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The Benefits Of Organic

By Andy Hammermeister Ph.D., P.Ag.

Every day we make choices about what we eat and how we live. Will it be a salad or a burger? Should I drive my car or walk? Now we ask ourselves, “Should we be buying organic food?” As consumers we have great influence on every business through the food chain, from the farmer to processors to local grocery stores. So every time we buy organic we are, in effect, voting with our dollars. Most shoppers say they buy organic food for reasons of personal or family health, the environment, and/or animal welfare. Are these valid reasons for buying organic?

Let’s face it, everything we do in our lives involves some level of risk, whether it’s crossing a street or running with the bulls. The rules or standards for organic agriculture and food are designed to take a precautionary approach. That’s not to say that non-organic food isn’t safe. Our food system is carefully regulated, whether it is organic or not. However, just as crosswalks are used to reduce the risk associated with crossing the street, organic has developed standards intended to minimize risks associated agriculture and food.

Until recently, claims could not be made about the benefits of organic production systems or products. In the UK, however, the British Code of Advertising has now accepted 22 claims that can be made about organic food1. These claims cover everything from pesticides, food additives, fats, antibiotics, vitamins and minerals, genetic engineering, animal welfare, wildlife and the environment. These claims are supported by a growing body of research that has been designed to compare organic foods and production systems with other systems2.

The science behind organic agriculture is developing quickly as people and policy makers are paying more attention to health and the environment. For example, there is increasing evidence of risks associated with pesticide residues in food3. We now have scientific data showing that organic foods contain fewer kinds of pesticide residues and at lower concentrations4. Organic also restricts the use of most chemical additives in foods. However, scientists cannot easily make direct links between pesticide residues or additives and risks to human health As a result, the organic standard takes a precautionary approach, and severely restricts the use of pesticides and additives. And the standard works; eating organic food has been shown to reduce pesticide intake in children5.

Agriculture in general has a big impact on the plants and animals that would naturally live on the land. We can’t entirely avoid these impacts but we can try to minimize them. Compared with conventional farming, organic performs at least as well as non-organic and in many ways better. Synthetic pesticides, fertilizers and confined livestock operations are not permitted in organic production. This means that there is lower risk of pesticides, nutrients, manure, and antibiotics affecting the soil, ground water, rivers, lakes, atmosphere and the life within them6. It still means that farmers must be responsible for managing what happens on their farm. Overall, organic farming also supports more wildlife than non-organic farming7.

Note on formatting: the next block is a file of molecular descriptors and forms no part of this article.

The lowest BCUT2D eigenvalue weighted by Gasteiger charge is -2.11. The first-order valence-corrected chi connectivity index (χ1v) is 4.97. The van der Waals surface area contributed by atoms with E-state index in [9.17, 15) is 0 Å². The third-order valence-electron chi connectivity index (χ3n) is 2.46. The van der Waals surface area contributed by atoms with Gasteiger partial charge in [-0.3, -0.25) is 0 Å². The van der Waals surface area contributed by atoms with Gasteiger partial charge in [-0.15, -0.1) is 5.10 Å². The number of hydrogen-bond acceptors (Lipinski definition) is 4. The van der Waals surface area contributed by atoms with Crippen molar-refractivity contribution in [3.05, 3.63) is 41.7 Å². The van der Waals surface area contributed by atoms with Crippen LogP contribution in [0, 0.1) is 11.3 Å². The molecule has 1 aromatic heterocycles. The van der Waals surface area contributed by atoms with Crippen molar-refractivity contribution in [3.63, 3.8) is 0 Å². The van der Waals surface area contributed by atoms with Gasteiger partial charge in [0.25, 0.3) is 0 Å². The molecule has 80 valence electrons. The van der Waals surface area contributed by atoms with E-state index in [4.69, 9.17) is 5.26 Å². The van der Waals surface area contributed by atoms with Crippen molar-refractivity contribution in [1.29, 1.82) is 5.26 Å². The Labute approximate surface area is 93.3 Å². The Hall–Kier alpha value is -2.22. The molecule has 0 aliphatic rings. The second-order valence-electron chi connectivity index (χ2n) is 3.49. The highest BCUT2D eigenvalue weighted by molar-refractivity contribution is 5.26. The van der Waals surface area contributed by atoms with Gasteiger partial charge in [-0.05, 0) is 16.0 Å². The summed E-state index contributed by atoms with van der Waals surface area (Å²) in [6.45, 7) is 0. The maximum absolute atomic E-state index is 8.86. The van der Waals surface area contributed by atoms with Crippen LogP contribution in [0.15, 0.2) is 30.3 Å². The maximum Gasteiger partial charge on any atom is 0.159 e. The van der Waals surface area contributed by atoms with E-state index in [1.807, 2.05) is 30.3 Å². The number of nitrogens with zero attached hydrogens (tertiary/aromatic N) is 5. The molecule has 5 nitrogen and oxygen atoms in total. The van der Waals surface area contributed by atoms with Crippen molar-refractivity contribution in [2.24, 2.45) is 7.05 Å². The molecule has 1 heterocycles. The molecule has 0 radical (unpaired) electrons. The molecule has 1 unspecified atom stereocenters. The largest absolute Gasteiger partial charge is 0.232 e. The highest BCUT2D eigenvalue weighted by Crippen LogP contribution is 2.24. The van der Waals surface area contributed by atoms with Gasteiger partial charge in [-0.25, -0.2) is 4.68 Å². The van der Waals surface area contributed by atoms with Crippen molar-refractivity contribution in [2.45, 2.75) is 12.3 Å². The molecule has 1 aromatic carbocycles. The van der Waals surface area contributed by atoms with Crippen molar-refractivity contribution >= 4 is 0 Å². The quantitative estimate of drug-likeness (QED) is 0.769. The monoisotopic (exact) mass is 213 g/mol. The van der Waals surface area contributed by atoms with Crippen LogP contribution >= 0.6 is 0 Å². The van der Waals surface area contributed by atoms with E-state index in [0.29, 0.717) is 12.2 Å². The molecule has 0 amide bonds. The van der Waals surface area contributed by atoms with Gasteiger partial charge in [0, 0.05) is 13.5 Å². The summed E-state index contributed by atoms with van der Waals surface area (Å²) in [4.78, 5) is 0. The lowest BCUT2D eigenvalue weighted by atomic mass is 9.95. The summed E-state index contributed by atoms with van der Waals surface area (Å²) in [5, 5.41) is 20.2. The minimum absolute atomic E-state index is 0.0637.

Organic farming also uses much less energy than conventional agriculture, mostly because it doesn’t use nitrogen fertilizer8. The Rodale Institute has reported that organic farming systems use 30% less fossil fuels than other farming systems9. They have also found that organic farming tends to hold more carbon in the soil, reducing carbon dioxide emissions. Carbon dioxide is an important greenhouse gas that contributes to climate change10.

So aside from reducing risk, is organic food more nutritious? The claim being made in the UK is “No food has higher amounts of beneficial minerals, essential amino acids and vitamins than organic food”. Research from around the world has supported this statement11. There is not always a difference between organic food and other food, but when there is a difference, organic foods do have higher amounts of these beneficial substances.

We as consumers face difficult choices every day. Many of those choices involve balancing the risks and benefits of our activities. Research is increasingly showing that buying organic reduces many risks associated with agriculture and food while also providing benefits. Farmers and food processors will respond to consumer demand; they will use fewer pesticides, fertilizers, additives, antibiotics etc. if that is what the consumer wants. It is our responsibility as a consumer, however, to be prepared to pay more for our food so that farmers can change their practices.



1. Soil Association Information Sheet 11/24/2005 (version 4) www.soilassociation.org
2. Shane Heaton/Soil Association, 2001, Organic Farming, Food Quality and Human Health, www.soilassociation.org
3. For a review see: www.organic-center.org/reportfiles/PESTICIDE_SSR.pdf
4. Food Additives and Contaminants, 2002, 19:427-446.
5. Environmental Health Perspectives, 2006, Volume 114(2): 260-262.
6. Dabbert, S. 2006. Measuring and communicating the environmental benefits of organic food production. Online. Crop Management doi:10.1094/CM-2006-0921-13-RV.
7. Journal of Applied Ecology, 2005, Volume 42 (2): 261-269.
8. Bioscience, 2005, Volume 55(7): 573-582
9. Rodale Institute. www.strauscom.com/rodale-whitepaper/
10. Nature, 1998, Volume 396:262-265.
11. More information

This article was originally published in Reader's Digest and is reproduced here with permission.


Posted May 2007


© 2012, Organic Agriculture Centre of Canada (OACC)


Dalhousie University Organic Agriculture Centre of Canada